Overall, I think it's a masterpiece, and easily the best Warriors adventure since 1988's classic "Black Hole," even with some of the head-scratching events of the third volume. It works extremely well in hardback form as well. Following the precedent of the oversized Slaine books assembled with Europe in mind, Rebellion collected the four 80-page stories, beefed them up with some additional artwork by Langley and some extra design work, and released a quartet of 96-page hardbacks.

But there was already an existing line of ABC Warriors paperbacks, all nice and uniform, in Rebellion's attractive "rainbow spine" trim that reprinted all of the characters' previous adventures. To accommodate fans of that line, the publisher has reissued the first two of the four hardbacks in matching design. They look very nice, and indeed the story is a real treat... but why in the sam hill have they gone the route of four separate 96-page books instead of a single 384-page collection under one set of covers? Wouldn't that have been something amazing to see? Recommended, but with the understanding that we would have liked to see something a little more of a knockout when the story came to paperback.

Tuesday, March 20, 2012

Anya's Ghost

What I try to do with reviews at this Bookshelf blog is keep it simple and spoiler-free, and let you know whether I'd recommend you pick up a copy of what I just read. Seems to work okay. This time, a brief review of Anya's Ghost (First Second, 2011).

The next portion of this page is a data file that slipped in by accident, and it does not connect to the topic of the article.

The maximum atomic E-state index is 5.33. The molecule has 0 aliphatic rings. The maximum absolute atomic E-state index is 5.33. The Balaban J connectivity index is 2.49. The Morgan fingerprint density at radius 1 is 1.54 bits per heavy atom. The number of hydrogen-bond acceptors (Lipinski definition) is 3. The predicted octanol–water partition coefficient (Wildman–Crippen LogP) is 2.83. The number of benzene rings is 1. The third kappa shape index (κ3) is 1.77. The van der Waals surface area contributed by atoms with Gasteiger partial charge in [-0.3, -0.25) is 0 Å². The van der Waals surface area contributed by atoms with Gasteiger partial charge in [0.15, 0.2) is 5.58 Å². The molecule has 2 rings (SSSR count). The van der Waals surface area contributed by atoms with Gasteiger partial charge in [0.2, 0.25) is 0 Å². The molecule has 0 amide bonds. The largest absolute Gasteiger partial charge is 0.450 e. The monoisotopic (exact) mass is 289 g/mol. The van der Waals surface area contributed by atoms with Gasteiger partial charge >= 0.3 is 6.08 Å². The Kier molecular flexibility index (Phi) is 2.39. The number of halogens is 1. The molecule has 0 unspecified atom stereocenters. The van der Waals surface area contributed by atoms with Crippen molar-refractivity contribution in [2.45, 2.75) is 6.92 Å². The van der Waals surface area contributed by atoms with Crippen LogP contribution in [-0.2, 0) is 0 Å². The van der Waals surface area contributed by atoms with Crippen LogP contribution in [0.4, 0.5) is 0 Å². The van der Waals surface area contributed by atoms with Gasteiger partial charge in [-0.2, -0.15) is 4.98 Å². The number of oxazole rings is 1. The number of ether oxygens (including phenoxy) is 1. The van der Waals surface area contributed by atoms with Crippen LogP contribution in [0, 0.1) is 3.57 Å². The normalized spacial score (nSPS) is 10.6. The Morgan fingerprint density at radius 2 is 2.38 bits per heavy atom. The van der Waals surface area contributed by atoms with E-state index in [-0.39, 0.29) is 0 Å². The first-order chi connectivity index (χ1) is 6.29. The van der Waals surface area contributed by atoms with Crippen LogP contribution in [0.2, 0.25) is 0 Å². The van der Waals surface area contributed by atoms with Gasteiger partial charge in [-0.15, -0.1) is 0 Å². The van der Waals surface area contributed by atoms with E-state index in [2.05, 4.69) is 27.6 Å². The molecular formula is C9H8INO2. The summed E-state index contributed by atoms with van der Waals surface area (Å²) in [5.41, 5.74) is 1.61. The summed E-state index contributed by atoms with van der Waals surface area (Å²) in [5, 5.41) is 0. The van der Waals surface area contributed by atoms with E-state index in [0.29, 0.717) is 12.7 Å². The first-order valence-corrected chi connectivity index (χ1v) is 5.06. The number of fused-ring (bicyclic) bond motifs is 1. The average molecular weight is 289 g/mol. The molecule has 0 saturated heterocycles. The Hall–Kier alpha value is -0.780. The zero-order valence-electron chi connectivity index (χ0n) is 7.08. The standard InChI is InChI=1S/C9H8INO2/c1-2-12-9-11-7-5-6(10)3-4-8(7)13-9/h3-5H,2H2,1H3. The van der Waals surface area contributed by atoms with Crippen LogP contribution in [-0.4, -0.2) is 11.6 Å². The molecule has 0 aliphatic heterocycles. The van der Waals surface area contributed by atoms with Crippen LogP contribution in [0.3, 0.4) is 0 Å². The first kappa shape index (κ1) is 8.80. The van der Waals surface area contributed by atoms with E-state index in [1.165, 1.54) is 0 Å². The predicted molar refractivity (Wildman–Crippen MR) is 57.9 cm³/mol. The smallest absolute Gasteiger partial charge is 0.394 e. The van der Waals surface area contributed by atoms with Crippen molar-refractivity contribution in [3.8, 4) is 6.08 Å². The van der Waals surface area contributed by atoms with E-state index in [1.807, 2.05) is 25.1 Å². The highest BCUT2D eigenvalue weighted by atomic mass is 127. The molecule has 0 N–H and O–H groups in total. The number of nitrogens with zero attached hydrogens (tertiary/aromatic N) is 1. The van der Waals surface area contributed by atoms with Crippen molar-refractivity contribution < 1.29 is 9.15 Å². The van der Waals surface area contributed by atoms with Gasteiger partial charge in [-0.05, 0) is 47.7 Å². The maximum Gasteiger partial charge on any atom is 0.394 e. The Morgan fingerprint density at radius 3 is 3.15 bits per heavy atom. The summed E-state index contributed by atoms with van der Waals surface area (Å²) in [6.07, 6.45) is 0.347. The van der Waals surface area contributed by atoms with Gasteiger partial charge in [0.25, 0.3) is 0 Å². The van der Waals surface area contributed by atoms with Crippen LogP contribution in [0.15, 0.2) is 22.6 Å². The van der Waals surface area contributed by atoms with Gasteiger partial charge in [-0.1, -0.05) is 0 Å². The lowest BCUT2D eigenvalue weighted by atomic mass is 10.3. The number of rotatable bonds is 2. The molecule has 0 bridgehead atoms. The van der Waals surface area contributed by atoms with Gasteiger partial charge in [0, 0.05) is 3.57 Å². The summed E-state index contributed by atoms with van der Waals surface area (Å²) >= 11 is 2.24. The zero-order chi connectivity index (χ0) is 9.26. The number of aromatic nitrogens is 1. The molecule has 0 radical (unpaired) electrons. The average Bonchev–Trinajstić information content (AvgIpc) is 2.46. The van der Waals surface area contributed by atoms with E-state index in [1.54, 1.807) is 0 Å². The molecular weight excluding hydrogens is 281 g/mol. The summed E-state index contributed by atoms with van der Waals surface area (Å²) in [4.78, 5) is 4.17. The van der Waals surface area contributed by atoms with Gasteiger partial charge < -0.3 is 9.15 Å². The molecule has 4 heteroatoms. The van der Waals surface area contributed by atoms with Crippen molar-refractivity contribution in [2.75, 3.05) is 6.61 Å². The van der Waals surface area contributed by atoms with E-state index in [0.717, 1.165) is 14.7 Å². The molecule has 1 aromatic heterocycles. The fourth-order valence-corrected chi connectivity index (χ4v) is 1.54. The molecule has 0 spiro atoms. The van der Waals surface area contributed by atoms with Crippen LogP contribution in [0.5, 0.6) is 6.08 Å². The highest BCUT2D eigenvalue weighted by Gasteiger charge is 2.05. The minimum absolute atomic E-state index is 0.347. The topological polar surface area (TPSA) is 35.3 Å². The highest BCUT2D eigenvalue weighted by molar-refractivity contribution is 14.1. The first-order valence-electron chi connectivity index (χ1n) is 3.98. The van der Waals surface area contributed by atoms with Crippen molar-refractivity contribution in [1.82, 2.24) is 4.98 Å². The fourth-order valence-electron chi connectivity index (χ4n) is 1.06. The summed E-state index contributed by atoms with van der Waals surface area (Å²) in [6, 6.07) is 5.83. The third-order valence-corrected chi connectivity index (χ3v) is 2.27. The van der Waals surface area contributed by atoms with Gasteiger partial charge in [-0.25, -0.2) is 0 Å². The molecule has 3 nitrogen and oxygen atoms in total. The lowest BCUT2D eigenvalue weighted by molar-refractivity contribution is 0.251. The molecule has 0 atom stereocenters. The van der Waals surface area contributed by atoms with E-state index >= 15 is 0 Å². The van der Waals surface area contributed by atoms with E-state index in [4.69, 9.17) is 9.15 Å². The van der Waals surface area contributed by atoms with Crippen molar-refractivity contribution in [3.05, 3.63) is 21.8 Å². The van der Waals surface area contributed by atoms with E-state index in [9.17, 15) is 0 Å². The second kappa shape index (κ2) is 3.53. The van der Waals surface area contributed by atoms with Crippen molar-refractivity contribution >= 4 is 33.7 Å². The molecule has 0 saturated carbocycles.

Here's an unexpectedly fun little book. It kept me utterly absorbed for about an hour, watching the grouchy, not-quite-fit-in Anya deal with rough teenage angst. An immigrant at a "lower tier private school" (a perfect description by an reviewer that I'm not going to better), Anya is out of place, drifting and uncomfortable with both her heritage and her body.

An accident sees Anya stumbling upon a nearly century-old skeleton and a lonely ghost who can't move very far from her body, but taking a bone from the corpse's finger lets her bring the ghost home with her. Over time, the ghost is revealed to be a bit more than someone in whom Anya can confide. What seems like understandable ignorance of 21st Century culture is revealed to have more malice than Anya thought, and it isn't long before Anya realizes that her new "friend" has decades of issues to work out...